Aug 8, 2013; San Francisco, CA, USA; Denver Broncos quarterback Brock Osweiler (17) looks to pass the ball against the San Francisco 49ers during the second quarter at Candlestick Park. Mandatory Credit: Kelley L Cox-USA TODAY Sports

What to Watch For: Broncos vs. Seahawks Preseason Week Two

I may be one of the weird ones, but I’m one of the few who gets very excited about pre-season football games. It’s not that I don’t understand the fact that they don’t count toward the standings, but there’s something about witnessing the unfolding of the hopes and dreams of prospective NFL players.

If not for the pre-season, where would Victor Cruz be? Or to make it a little more personal for Broncos fans, where would Terrell Davis be if not for a big hit on special teams in the pre-season when he was a rookie?

Obviously we’ll never know, and I’m not saying we have the next Victor Cruz or Terrell Davis on our hands, but you just never know. The Broncos have made a (very good) habit of picking up undrafted free agents and late round players over the last near decade that have stepped it up at training camp and in the pre-season and have earned spots on the team.

In fact, some of the team’s star players and even franchise players were undrafted players. You know the highest paid punter in the NFL, Britton Colquitt? He was an undrafted free agent. How about former franchise player Matt Prater, who is also one of the highest paid kickers in the league? Undrafted.

Not so convinced by special teams players? I’m sure you’ve heard of these undrafted free agents by now: Wesley Woodyard, Chris Harris, Tony Carter, Duke Ihenacho, Mike Adams…Wes Welker?

Better believe it. In fact, if having Wes Welker on the Broncos wasn’t great enough as it is, we not only stole him from the Patriots but the former Texas Tech Red Raider was an undrafted free agent signee of the San Diego Chargers, who let him go almost immediately before he was snatched up by the Dolphins. The rest is history.

So as you can see, my passion for the draft and young prospects extends into the NFL pre-season, where we get our first look at some of the best young talent in the NFL. And the outcome of the game doesn’t even count toward the final standings! That being said, there’s no reason we should lose these games. The Broncos’ depth is superior to most teams in the NFL.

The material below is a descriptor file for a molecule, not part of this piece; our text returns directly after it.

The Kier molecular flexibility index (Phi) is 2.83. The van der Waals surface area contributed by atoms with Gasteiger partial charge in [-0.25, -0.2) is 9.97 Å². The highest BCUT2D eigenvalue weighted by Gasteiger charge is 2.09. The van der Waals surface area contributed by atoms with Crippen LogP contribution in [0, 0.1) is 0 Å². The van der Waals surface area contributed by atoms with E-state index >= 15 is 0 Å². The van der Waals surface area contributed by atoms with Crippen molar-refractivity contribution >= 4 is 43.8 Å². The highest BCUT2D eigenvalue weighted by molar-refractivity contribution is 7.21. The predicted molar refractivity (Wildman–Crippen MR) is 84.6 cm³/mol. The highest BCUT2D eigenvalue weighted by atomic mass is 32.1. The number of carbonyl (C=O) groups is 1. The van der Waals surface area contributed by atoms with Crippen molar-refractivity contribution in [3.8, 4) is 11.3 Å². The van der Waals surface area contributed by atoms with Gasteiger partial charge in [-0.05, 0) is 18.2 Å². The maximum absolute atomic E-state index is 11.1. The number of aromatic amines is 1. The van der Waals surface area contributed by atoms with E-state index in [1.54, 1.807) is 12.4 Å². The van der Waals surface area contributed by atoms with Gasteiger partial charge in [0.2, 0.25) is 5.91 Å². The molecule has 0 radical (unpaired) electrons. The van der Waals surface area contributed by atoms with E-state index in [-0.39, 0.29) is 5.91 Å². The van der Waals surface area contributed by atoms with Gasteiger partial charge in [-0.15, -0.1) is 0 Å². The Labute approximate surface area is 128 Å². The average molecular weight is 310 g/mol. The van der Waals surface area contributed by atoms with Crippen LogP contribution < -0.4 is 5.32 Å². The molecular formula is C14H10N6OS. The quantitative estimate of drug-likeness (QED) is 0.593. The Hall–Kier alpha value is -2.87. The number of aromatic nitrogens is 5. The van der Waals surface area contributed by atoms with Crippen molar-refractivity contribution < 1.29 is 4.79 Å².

Here are a few things I will be keeping an eye on as the Broncos get set to take on the Seattle Seahawks in a late-night (for us non-Mountain/West Coast time zone folk) matchup.

1. Brock Osweiler, 2.2

This is Osweiler’s second NFL season, and his second pre-season game. The Broncos maintain that Osweiler is the future of the franchise, meaning when Peyton Manning decides to call it quits, the reins will be handed over to the former Sun Devil star.

Osweiler is obviously well-known because of his being the height of an NBA small forward, but there are a lot of other things to like about the gunslinger. He is very athletic for his size, as was on display in the team’s first pre-season game. He has pretty good pocket awareness and despite the terrible protection of the O-line in the early goings of Osweiler’s playing time, he was able to make some things happen.

Osweiler also has a very strong arm and has had a great offseason, by all accounts. I am eager to see the improvements he makes week to week, and certainly will have a close eye on him against a stellar Seahawks defensive backfield.

2. Pass Rushers

Despite the loss of Elvis Dumervil, perhaps no position on the Broncos’ roster has gotten a bigger boost than the defensive end/rush linebacker position.

The Broncos added Shaun Phillips on draft weekend at a bargain basement price. Phillips cost the Broncos a base salary of $1 million, and he had nine sacks just a year ago. He’s not near the elite rusher he once was, but the guy can still play. His veteran teammates are excited to have him and he should provide the Broncos some form of stability at least, especially if Von Miller is unable to play in the team’s first four games.